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Spring 2001




Jack Rawlins has established scholarships to help save the earth.

  Researchers in Zimbabwe prepare to place a radio collar on an elephant downed by Rawlins' tranquilizer dart. (Photo 1980s)
[ large photo ]

Jack Rawlins had wanted to see the big animals of Africa. He had hunted and fished all his life, but he had always had
the advantage over the animals. "I had always wondered how I would feel and how I would react if there was some animal that was just as interested in killing me as I was in killing it," recalls Rawlins. He got that opportunity on his first 12-day trip to Africa in 1970 that included a safari; he killed a cape buffalo, the species most responsible for hunter deaths. Over the next two decades, Rawlins returned to Africa many times, shifting from hunting animals to darting them for research, from hunter to wildlife protector.

Rawlins and his wife, Elizabeth, have traveled the world fishing and hunting. When they fished in Iceland in the 1970s, they were struck by the pristine waterways. "Over a period of about 20 years, we went back year after year, and we began to notice little bottles and cans," notes Rawlins. "Every year it would get worse." But Iceland was nothing compared to the destruction Rawlins witnessed in Africa.

"Every year, the people would be worse off, the political situation would be less stable, and the animals would be suffering and then destroyed," says Rawlins. "We were seeing this slow but steady destruction of huge pieces of the world everywhere we went. You have to be pretty dumb not to catch on."

Seeing the world in danger led Rawlins to his volunteer work with the national parks in Zimbabwe. For more than 20 years, he helped them by providing material goods they couldn't get and by darting animals so they could be collared for research purposes.

As he got older, Rawlins got away from the idea of killing animals. "Darting the animal was the answer," he says. "It's much more dangerous and you have to get much closer." He developed a friendship with the director of research for Zimbabwe's parks, who asked Rawlins to help dart animals.

Rawlins believes that the world needs young people with vision and dedication to ecology and conservation. To that end, he has established the Jack Rawlins Ecology and Conservation Awards at CSU, Chico. His mother received her teaching credential from Chico State, and his brother, wife, and he all attended Chico State for two years before going to UC, Berkeley. "The family has a fairly thorough connection to Chico State," says Rawlins. "I didn't have the kind of money that could make any difference at a school like Cal, but I can help out a little here."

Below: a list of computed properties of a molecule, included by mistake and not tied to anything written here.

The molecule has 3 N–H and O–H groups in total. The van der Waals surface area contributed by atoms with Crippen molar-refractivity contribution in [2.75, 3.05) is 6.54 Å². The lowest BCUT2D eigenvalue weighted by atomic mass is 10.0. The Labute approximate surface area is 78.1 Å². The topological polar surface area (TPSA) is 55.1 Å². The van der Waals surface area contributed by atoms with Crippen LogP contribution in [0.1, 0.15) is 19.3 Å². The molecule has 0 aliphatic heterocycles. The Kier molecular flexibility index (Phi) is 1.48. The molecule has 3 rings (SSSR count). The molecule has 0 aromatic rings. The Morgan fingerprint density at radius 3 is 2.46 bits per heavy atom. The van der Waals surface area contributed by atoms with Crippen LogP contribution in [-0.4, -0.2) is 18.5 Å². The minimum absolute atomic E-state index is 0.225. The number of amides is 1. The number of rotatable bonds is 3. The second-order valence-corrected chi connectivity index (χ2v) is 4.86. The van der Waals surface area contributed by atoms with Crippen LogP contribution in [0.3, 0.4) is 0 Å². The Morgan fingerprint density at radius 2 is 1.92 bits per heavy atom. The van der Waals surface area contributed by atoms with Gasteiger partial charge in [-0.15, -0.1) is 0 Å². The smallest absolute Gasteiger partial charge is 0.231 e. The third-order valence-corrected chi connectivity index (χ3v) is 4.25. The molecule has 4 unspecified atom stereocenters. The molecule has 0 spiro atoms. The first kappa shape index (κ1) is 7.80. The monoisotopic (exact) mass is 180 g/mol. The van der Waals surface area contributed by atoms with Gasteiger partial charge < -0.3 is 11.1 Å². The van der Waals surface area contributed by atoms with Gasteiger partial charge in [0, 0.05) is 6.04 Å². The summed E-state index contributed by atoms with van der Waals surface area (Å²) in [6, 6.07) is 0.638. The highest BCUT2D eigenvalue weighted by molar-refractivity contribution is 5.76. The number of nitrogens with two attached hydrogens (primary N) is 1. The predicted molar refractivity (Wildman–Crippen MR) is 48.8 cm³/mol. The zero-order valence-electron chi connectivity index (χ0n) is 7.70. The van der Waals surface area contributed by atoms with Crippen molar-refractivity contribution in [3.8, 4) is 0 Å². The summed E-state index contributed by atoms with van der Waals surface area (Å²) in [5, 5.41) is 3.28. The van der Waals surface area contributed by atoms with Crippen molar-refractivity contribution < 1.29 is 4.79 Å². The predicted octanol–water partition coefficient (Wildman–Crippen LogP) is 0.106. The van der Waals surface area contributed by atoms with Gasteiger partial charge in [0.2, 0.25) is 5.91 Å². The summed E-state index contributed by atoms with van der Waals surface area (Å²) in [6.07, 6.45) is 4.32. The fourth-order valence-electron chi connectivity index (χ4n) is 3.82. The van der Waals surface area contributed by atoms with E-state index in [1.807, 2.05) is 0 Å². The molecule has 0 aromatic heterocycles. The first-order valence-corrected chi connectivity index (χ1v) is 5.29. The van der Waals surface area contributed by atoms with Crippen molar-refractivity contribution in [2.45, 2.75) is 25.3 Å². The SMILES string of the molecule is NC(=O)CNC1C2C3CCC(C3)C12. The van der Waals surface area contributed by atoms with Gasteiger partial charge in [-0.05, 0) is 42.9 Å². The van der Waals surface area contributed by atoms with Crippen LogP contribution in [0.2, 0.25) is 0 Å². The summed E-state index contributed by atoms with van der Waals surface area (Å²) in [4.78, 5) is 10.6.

The scholarships are for "people who are going to devote their life's work to try to save the world for future generations," he emphasizes. The first four recipients received $2,000 each for the 20002001 school year. While his first gift was a cash donation, Rawlins has set up a charitable remainder trust to endow the scholarships after his death.

Rawlins loved his experiences in Africa. "Working with the parks department, I was darting elephants, lions, rhinoceroses, and buffalo to put radio collars on," he says. "That's when I really learned what I was all about. It was much more exciting than hunting with a rifle. It taught me how I really felt about wildlife and hunting and killing animals."

To dart an animal means getting close, as the gun is only accurate within about 30 feet. Rhinoceroses are particularly difficult to dart because they tend to hide in the midst of thorny bushes. To dart them, the park service uses a helicopter. The noise frightens the animal, and it starts to run. To get close enough, Rawlins would stand on the helicopter's framework, "with one leg wrapped around something to hold you there out in the breeze and zooming over the forest right along the treetops and chasing this rhino."

Once the animal is darted, it takes about 20 minutes for the sedative to take effect. The animal's irritation at having been stung means the hunter must stay away. In a chopper that's easy to do, but darting elephants was sometimes done on the ground. Rawlins and the others would need to follow the elephant without getting injured. Once the elephant was down, the team would move in quickly, examine the elephant, and place a yellow collar around the elephant's neck.

When the team was done, Rawlins would come in with a hypodermic and shoot the antidote into a vein in the elephant's ear. In two minutes the elephant would be up and about. "It's so great to watch a big elephant stand up, shake its head, turn and stride off, absolutely none the worse for wear."

To learn more about endowing a scholarship or trust, contact Ed Masterson at 530-898-5297 or


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